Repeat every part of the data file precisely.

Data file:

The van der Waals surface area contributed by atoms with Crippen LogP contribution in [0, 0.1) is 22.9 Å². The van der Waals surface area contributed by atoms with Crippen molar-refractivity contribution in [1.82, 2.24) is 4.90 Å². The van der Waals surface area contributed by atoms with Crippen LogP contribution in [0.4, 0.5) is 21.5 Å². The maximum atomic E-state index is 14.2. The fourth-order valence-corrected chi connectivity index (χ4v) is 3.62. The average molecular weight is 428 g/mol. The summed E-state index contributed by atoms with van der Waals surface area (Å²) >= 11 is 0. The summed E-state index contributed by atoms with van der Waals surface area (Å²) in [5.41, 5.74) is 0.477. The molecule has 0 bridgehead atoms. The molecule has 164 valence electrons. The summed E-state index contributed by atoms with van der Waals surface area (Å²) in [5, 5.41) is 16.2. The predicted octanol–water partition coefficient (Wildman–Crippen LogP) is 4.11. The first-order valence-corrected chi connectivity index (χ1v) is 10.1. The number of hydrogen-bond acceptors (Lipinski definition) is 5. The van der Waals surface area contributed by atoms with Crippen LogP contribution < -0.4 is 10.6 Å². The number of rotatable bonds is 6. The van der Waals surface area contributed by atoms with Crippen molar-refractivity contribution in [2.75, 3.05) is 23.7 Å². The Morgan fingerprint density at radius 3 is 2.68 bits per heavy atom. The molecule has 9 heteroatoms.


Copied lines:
The van der Waals surface area contributed by atoms with Crippen LogP contribution in [0, 0.1) is 22.9 Å². The van der Waals surface area contributed by atoms with Crippen molar-refractivity contribution in [1.82, 2.24) is 4.90 Å². The van der Waals surface area contributed by atoms with Crippen LogP contribution in [0.4, 0.5) is 21.5 Å². The maximum atomic E-state index is 14.2. The fourth-order valence-corrected chi connectivity index (χ4v) is 3.62. The average molecular weight is 428 g/mol. The summed E-state index contributed by atoms with van der Waals surface area (Å²) >= 11 is 0. The summed E-state index contributed by atoms with van der Waals surface area (Å²) in [5.41, 5.74) is 0.477. The molecule has 0 bridgehead atoms. The molecule has 164 valence electrons. The summed E-state index contributed by atoms with van der Waals surface area (Å²) in [5, 5.41) is 16.2. The predicted octanol–water partition coefficient (Wildman–Crippen LogP) is 4.11. The first-order valence-corrected chi connectivity index (χ1v) is 10.1. The number of hydrogen-bond acceptors (Lipinski definition) is 5. The van der Waals surface area contributed by atoms with Crippen LogP contribution < -0.4 is 10.6 Å². The number of rotatable bonds is 6. The van der Waals surface area contributed by atoms with Crippen molar-refractivity contribution in [2.75, 3.05) is 23.7 Å². The Morgan fingerprint density at radius 3 is 2.68 bits per heavy atom. The molecule has 9 heteroatoms.